The employer has a duty to deduct from source the monthly contribution of the employee and not later than 7 days from the day the employee is paid his salary remit an amount comprising the employee’s contribution and the employer’s contribution to the          Pension Fund administrator of the employee.

It is the duty of the Pension Fund Administrator to cause to be credited the retirement savings account of the employee for whom the employer made payment.

An employer who fails to deduct or remit the contributions within the time stipulated is expected to the making the remittance already due and also be liable to a penalty as stipulated by the Commission.

Contributions of the Federal Government and Federal Capital Administration

The Act also makes provisions for the contributions of the Federal government to the retirement benefits of employees of the Public Service of the federation to be in charge on the Consolidated Revenue Fund of the Federation. The Contribution of the Federal Capital territory administration to the retirement benefits of employees of the F.C.T shall be in charge on the Revenue Fund of the F.C.T.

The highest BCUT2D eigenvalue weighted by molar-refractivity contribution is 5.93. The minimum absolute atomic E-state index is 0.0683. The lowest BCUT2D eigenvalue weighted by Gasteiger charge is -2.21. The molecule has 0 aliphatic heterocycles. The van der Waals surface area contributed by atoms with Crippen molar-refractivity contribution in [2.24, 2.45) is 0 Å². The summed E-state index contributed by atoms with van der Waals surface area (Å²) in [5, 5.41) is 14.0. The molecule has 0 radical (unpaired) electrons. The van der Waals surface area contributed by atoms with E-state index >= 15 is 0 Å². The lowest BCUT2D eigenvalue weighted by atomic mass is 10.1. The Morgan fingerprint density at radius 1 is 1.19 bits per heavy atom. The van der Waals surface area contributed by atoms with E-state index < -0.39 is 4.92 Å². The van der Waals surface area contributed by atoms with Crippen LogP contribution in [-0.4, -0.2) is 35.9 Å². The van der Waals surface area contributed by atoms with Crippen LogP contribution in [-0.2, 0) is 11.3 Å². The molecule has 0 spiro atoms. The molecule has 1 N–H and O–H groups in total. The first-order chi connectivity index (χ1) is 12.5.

Withdrawals from retirement Savings Account

An employee is not entitled to make withdrawals from his retirement savings account before attaining the age of 50 years.

However any employee who retires , disengages or is disengaged from employment can make withdrawals in accordance with Section 7 of the Act on the advice of a suitably qualified physician or properly constituted medical board certifying that the employee is no longer mentally or physically capable of carrying out the functions of his office or due to the total or permanent disability either of the mind or body or before the age of 50 years in accordance with the terms and conditions of his employment.